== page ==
New York State Court of Claims

New York State Court of Claims
SMITH v. THE STATE OF NEW YORK, # 2018-044-005, Claim No. 127086


After trial, Court dismissed claim for injuries allegedly incurred in a fall at SUNY Cobleskill. Claimant's testimony was completely non-credible, nor did she establish that a dangerous condition existed at the alleged location of the fall.

Case information

UID: 2018-044-005
Claimant short name: SMITH
Footnote (claimant name) :
Footnote (defendant name) : The Court has sua sponte amended the caption to reflect the State of New York as the sole proper defendant.
Third-party claimant(s):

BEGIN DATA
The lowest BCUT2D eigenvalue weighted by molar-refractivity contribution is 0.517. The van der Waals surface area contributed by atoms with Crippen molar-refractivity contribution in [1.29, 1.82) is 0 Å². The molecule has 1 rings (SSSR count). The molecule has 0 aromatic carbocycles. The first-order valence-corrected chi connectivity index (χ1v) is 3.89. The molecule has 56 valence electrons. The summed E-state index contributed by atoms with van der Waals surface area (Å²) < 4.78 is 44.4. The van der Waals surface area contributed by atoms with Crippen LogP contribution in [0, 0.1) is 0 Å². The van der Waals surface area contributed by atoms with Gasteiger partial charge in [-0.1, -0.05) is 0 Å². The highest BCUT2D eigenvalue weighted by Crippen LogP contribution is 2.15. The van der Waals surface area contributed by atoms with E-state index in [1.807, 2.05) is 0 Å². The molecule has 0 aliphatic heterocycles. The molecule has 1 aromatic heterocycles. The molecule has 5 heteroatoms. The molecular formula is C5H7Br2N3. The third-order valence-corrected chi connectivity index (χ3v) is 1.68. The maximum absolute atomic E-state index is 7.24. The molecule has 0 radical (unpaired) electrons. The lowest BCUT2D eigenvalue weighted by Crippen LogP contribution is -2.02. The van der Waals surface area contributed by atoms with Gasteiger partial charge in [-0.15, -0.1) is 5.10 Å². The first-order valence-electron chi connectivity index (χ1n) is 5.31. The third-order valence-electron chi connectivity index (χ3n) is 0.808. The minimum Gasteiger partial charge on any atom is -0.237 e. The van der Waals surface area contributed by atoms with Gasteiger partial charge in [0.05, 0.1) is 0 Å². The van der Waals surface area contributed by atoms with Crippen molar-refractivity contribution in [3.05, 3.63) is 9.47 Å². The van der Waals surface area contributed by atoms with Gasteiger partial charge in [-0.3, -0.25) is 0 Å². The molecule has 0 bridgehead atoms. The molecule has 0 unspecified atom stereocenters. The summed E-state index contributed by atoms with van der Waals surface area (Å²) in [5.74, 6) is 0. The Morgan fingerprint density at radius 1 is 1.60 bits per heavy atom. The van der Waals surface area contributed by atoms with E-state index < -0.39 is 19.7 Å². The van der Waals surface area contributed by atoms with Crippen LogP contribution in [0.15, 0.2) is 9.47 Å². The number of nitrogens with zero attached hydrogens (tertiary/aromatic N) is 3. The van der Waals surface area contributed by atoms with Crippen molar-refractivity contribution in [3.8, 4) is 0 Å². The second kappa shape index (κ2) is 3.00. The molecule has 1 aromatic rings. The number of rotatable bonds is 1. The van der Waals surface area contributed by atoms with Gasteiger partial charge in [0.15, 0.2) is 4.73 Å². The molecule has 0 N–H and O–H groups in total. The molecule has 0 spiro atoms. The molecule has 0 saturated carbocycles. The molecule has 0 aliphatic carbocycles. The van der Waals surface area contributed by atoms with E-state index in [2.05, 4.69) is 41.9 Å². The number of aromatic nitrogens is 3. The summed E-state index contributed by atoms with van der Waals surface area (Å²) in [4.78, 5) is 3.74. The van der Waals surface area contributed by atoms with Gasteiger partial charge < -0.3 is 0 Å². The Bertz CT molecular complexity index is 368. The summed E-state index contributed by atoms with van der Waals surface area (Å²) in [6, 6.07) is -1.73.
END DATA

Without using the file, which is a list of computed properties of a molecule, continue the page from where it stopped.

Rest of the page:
Third-party defendant(s):
Claim number(s): 127086
Motion number(s):
Cross-motion number(s):
Claimant's attorney: FINE, OLIN & ANDERMAN, LLP
BY: Marshall P. Richer, Esq., of counsel
BY: Aaron J. Marcus, Assistant Attorney General
Third-party defendant's attorney:
Signature date: April 16, 2018
City: Binghamton
Official citation:
Appellate results:
See also (multicaptioned case)


Claimant(2) filed this claim to recover for injuries allegedly incurred when she tripped and fell on December 4, 2014(3) while walking on campus at the State University of New York at Cobleskill (SUNY Cobleskill), an educational facility owned and operated by defendant State of New York (defendant). Defendant answered and asserted several affirmative defenses. Trial of the matter was bifurcated and held in the Binghamton District on April 11, 2018. This decision addresses only the issue of liability.